I tossed wool into the pot for three days. The light brown Cotswold on the left was the last batch and where I decided to stop. I poured the dye out so I wouldn't be tempted further ;-).

I think the medium/bright red color is my favorite, but would like to try again sometime for more of the darker brown/nearly black. And maybe some more Keebler curls :-).

The driveway still has two black lines in the gravel. Even after a couple rains. Is this a limestone reaction or why is it so dark...without all the cooking?

Final notes (and I'll probably add to this as I remember things I've surely forgotten):
  • We started with a bucket and a half of green walnut hulls.
  • We completely covered the hulls in both buckets with rain water and I don't remember adding any other water - just strained out the hulls and used what we had.
  • We started out with just 4 ounces of wool in the 4 gallon pot. I put up to 10 ounces in subsequent pots. 6-8 seemed like the best amount, especially as the dye water was used up.
  • We started out with two buckets of cooking hulls. We used just the first one the first day and then I added the strained second bucket to the pot on the second day.
  • Did not test a batch with wool that had been pre-soaked in hot, soapy water. Tried to do everything as "good ole fashion way" as possible (well, except for the car driving over the hulls, electric heaters, washing machine parts ;-), but did want to test that and just forgot.
  • It was way more fun than I thought it would be.
  • It was much easier than I thought it would be.
Hmmm - if I wasn't trying to get ready for the Fall Wool Festival, I'd probably go gather another bucket of walnuts.


Lori Skoog said...

A very interesting process. All the colors go together beautifully...nice contrast....smooth.
Would make some spectacular sweater/jacket. Glad you enjoyed doing this...it sure worked well.

Michelle said...

Even though I'm not a "brown" person, those are gorgeous shades! And I know that walnut hulls will blacken my hands -- without any added heat.

Lindy and Paul said...

These turned out beautifully, ALMOST as pretty as the natural browns of alpaca ;) Thanks for sharing the process in such great detail, I just may have to give it a try this year!

dr momi said...

Sounds like you had too much fun! I like the heathery look from the grey....but they are all beautiful!

Alice said...

I doubt that Lady Clairol could have done a better dye job. I’m impressed by the richness of the colors and the amount of wool you were able to dye out of those walnuts. Looks like once you got going, that this was a fun experiment! I’m glad you tested the waters ;-)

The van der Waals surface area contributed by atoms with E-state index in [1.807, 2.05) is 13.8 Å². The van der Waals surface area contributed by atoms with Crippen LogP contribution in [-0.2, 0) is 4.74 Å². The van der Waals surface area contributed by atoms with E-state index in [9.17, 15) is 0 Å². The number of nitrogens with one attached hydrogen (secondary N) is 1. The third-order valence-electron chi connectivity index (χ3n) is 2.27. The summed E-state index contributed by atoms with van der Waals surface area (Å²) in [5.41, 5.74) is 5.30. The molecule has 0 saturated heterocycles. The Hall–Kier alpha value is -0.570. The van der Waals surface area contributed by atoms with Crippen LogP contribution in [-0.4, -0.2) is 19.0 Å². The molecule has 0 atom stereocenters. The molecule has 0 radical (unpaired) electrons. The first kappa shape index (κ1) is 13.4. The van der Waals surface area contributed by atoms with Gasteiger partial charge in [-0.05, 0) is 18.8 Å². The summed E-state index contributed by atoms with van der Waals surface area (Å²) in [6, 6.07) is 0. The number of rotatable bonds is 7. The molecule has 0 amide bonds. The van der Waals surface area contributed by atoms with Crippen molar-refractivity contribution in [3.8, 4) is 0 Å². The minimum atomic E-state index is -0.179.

small farm girl said...

I think you have something there. It looks really good!

Jennie C said...

Sara I think they came out beautiful...makes me want to give it a try more now then ever...I love all the shades of brown you were able to get.

Anonymous said...

The color from the walnut hulls are very interesting to have started with green hulls.
I noticed there was the mention of alcohol as a chemical used in the dying process. So- how much alcohol does it take to remove the hulls from the walnuts---Tim!

flowerweaver said...

The results look fabulous! Sounds like you have fun and kept good notes. Did you have to use a mordant

Our sidewalk always gets stained by walnut hulls, so limestone would be no different. Some good rains (or powerwashing) will take it off over time.

Christine said...

Oooooh, I love the results! I am absolutely a brown person. I've been tripping over walnuts for a couple weeks now. I think I may need to gather some up this weekend if I get a chance.

I need orange said...

Walnut hulls stain sidewalks. I'm not surprised they could stain your gravel, even after all they'd been through. :-)

LOVE your results!!!

I've been thinking of stuffing a denim shirt into a bucket of walnuts (and water) and leaving it there for a while, to see what happens....

Anonymous said...

I am heading out to pick walnuts right now!!! How fun! I have been looking for a good red/brown and you acheived it with walnuts...who knew??? Good job :)

Cait said...

OOOH. I've got a bag of curly cotswold in the storage closet that I may have to try that with- it'd make LOVELY doll wigs!